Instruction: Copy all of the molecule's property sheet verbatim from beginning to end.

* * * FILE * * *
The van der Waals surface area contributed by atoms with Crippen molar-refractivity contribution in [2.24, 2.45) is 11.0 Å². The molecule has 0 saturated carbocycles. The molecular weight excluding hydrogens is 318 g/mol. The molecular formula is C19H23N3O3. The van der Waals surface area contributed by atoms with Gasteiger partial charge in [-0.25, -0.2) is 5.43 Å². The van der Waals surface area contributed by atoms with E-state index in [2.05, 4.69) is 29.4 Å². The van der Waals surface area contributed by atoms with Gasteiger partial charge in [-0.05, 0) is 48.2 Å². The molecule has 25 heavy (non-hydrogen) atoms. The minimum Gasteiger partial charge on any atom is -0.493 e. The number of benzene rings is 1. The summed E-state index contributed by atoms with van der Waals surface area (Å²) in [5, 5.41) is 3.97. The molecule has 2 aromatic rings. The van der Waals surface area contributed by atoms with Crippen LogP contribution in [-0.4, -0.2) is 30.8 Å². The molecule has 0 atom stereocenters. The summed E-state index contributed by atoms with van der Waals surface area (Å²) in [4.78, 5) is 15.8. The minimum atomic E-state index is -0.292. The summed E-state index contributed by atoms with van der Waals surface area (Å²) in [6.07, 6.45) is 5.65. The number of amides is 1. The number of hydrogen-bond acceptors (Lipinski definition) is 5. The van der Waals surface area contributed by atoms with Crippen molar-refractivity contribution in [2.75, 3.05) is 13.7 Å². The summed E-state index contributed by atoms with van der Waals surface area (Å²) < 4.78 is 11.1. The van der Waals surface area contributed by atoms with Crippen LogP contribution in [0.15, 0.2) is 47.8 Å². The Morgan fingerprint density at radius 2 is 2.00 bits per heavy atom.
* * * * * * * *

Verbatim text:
The van der Waals surface area contributed by atoms with Crippen molar-refractivity contribution in [2.24, 2.45) is 11.0 Å². The molecule has 0 saturated carbocycles. The molecular weight excluding hydrogens is 318 g/mol. The molecular formula is C19H23N3O3. The van der Waals surface area contributed by atoms with Gasteiger partial charge in [-0.25, -0.2) is 5.43 Å². The van der Waals surface area contributed by atoms with E-state index in [2.05, 4.69) is 29.4 Å². The van der Waals surface area contributed by atoms with Gasteiger partial charge in [-0.05, 0) is 48.2 Å². The molecule has 25 heavy (non-hydrogen) atoms. The minimum Gasteiger partial charge on any atom is -0.493 e. The number of benzene rings is 1. The summed E-state index contributed by atoms with van der Waals surface area (Å²) in [5, 5.41) is 3.97. The molecule has 2 aromatic rings. The van der Waals surface area contributed by atoms with Crippen LogP contribution in [-0.4, -0.2) is 30.8 Å². The molecule has 0 atom stereocenters. The summed E-state index contributed by atoms with van der Waals surface area (Å²) in [4.78, 5) is 15.8. The minimum atomic E-state index is -0.292. The summed E-state index contributed by atoms with van der Waals surface area (Å²) in [6.07, 6.45) is 5.65. The number of amides is 1. The number of hydrogen-bond acceptors (Lipinski definition) is 5. The van der Waals surface area contributed by atoms with Crippen molar-refractivity contribution in [2.75, 3.05) is 13.7 Å². The summed E-state index contributed by atoms with van der Waals surface area (Å²) < 4.78 is 11.1. The van der Waals surface area contributed by atoms with Crippen LogP contribution in [0.15, 0.2) is 47.8 Å². The Morgan fingerprint density at radius 2 is 2.00 bits per heavy atom.